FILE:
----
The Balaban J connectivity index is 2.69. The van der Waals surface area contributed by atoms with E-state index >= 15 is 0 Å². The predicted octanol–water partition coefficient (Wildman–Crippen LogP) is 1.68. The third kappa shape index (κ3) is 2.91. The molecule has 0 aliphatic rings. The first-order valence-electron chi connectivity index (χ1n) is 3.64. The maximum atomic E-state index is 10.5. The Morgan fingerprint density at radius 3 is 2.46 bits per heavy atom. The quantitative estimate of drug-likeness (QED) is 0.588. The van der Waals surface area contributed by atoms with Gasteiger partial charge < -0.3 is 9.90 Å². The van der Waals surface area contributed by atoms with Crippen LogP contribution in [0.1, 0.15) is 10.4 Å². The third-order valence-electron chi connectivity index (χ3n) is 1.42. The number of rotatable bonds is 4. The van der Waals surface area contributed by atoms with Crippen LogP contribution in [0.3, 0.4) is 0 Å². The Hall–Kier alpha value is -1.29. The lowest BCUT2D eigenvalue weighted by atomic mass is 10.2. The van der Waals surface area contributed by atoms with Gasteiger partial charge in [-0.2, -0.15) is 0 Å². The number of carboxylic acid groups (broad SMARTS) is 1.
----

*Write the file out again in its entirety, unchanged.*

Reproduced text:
The Balaban J connectivity index is 2.69. The van der Waals surface area contributed by atoms with E-state index >= 15 is 0 Å². The predicted octanol–water partition coefficient (Wildman–Crippen LogP) is 1.68. The third kappa shape index (κ3) is 2.91. The molecule has 0 aliphatic rings. The first-order valence-electron chi connectivity index (χ1n) is 3.64. The maximum atomic E-state index is 10.5. The Morgan fingerprint density at radius 3 is 2.46 bits per heavy atom. The quantitative estimate of drug-likeness (QED) is 0.588. The van der Waals surface area contributed by atoms with Gasteiger partial charge < -0.3 is 9.90 Å². The van der Waals surface area contributed by atoms with Crippen LogP contribution in [0.1, 0.15) is 10.4 Å². The third-order valence-electron chi connectivity index (χ3n) is 1.42. The number of rotatable bonds is 4. The van der Waals surface area contributed by atoms with Crippen LogP contribution in [0.3, 0.4) is 0 Å². The Hall–Kier alpha value is -1.29. The lowest BCUT2D eigenvalue weighted by atomic mass is 10.2. The van der Waals surface area contributed by atoms with Gasteiger partial charge in [-0.2, -0.15) is 0 Å². The number of carboxylic acid groups (broad SMARTS) is 1.